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THE opposition MDC-T, in a move reminiscent of the Zanu PF organogram, is reportedly planning to elevate its leader Morgan Tsvangirai to president and first secretary of the party to ensure he has firm control of the party.

President Robert Mugabe has been both Zanu PF president and secretary since the 1970s.

MDC-T insiders said the new post was among a raft of other proposed constitutional changes likely to guide the party's elective congress  to be held in October this year.

"The real issue is to silence and remove powers from the secretary-general [SG] given what has happened in the past. There are still consultations over that, but the likelihood is that Tsvangirai will have to take the responsibility of the party's day-to-day operations as president and first secretary like what [Zanu PF leader President Robert] Mugabe is to Zanu PF," said an MDC-T  source.

"What Tsvangirai and his loyalists are saying is that under the current constitution, the SG's post was competing with that of the president. They see this as the reason for some sort of stability in Zanu PF because they used to have the same problem during the days of Edgar Tekere as secretary-general," the source said.

But party spokesperson Douglas Mwonzora said the matter was still under discussion and the congress would follow what would have been agreed and factored into the amended constitution.

Mwonzora yesterday said the party was yet to receive nominations ahead of congress adding that the system this time would see people nominating their preferred choices.

Sources said Tsvangirai, who has survived  two rebellions from his secretary generals – Welshman Ncube in 2005 and Tendai Biti this year – wanted all administrative powers to be centred around him just as Mugabe has done in Zanu PF.

Said Mwonzora: "Nominations are yet to come to us and so far we don't
know. The system will be different from the last ones where individuals expressed desires to contest. Now its nomination-based, meaning a person has to be nominated for a post."

He added that the secretary-general would, however, remain powerful though with his job description and terms of reference clearly spelt out to avoid clashes with the party president.

"We want to remove vagueness and ensure that the secretary-general is not a co-president like what was happening. There are people who are confusing what they want and what will happen. The amendments will be debated fully and finalised," Mwonzora said.
On proposals to introduce two vice-presidents, Mwonzora said  party officials were still not yet agreed over the matter.

"That will depend on what people want. There are two arguments, the first is to align the constitution to that of the country and the second is to continue with one VP, the two will be debated," Mwonzora said.

On other positions not to be elected at congress, the former Nyanga North MP said: "That has always been the case that the Standing Committee is elected at congress and other posts are appointed by National Council and the president. That is continuing for those positions unless there is a constitutional change. The proposals will be tabled.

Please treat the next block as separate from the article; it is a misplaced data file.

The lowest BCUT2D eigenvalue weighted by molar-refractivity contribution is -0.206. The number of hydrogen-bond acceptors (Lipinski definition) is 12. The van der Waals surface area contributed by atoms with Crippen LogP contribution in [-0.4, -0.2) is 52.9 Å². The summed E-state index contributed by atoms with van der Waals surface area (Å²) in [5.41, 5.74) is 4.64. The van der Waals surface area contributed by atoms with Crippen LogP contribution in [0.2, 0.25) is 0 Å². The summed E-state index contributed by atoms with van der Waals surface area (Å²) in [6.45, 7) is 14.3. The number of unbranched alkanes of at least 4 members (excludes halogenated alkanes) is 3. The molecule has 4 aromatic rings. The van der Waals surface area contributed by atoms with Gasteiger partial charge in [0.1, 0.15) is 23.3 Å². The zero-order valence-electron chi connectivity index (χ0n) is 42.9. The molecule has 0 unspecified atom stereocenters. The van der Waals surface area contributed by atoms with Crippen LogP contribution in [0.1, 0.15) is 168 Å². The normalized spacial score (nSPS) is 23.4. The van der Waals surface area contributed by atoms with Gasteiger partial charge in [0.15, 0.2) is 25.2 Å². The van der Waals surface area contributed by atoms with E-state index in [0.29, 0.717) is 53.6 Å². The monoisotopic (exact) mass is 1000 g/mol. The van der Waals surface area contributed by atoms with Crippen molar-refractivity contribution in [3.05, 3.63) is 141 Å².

"We might have the secretary-general not directly elected at congress unlike the other years if proposals brought are anything to go by."

As a result of the proposed sweeping constitutional changes, dozens of senior party leaders who were eyeing the secretary-general's post were now reportedly eyeing the second vice-presidency.

Sources said current MDC-T organising secretary Nelson Chamisa, spokesperson Mwonzora and vice-chairperson Morgen Komichi were among party officials eyeing the post of second vice-president while Thokozani Khupe would remain first vice-president.

The sources added that the positions of president, two vice-presidents, chairperson and vice-chairperson, women assembly and youth assembly chairpersons would be contested at congress.

Candidates for the posts of secretary-general, organising secretary, treasurer-general and spokesperson would be selected by the party's national council or national executive if the proposals are adopted.

Lovemore Moyo is said to be eyeing his chairperson position and was unlikely to be challenged.

Current Women Assembly boss Theresa Makone is believed to be eyeing the treasurer-general position while Charlton Hwende, a known Tsvangirai loyalist, is seeking to deputise her.

Former Labour minister Paurina Mpariwa is reportedly eyeing the Women Assembly post where she is likely to face a stiff challenge from Sibusisiwe Bhuda-Masara the current women's assembly secretary-general and former Chimanimani MP Lynnette Karenyi.

MDC-T returnee Job Sikhala is being tipped to take over the national organising secretary's post with former Justice Deputy minister Obert Gutu, Mkoba MP Amos Chibaya and former youth assembly president Thamsanga Mahlangu reportedly interested in the same post.

Harare Central MP Murisi Zwizwai is also said to be eyeing the national organising secretary post.

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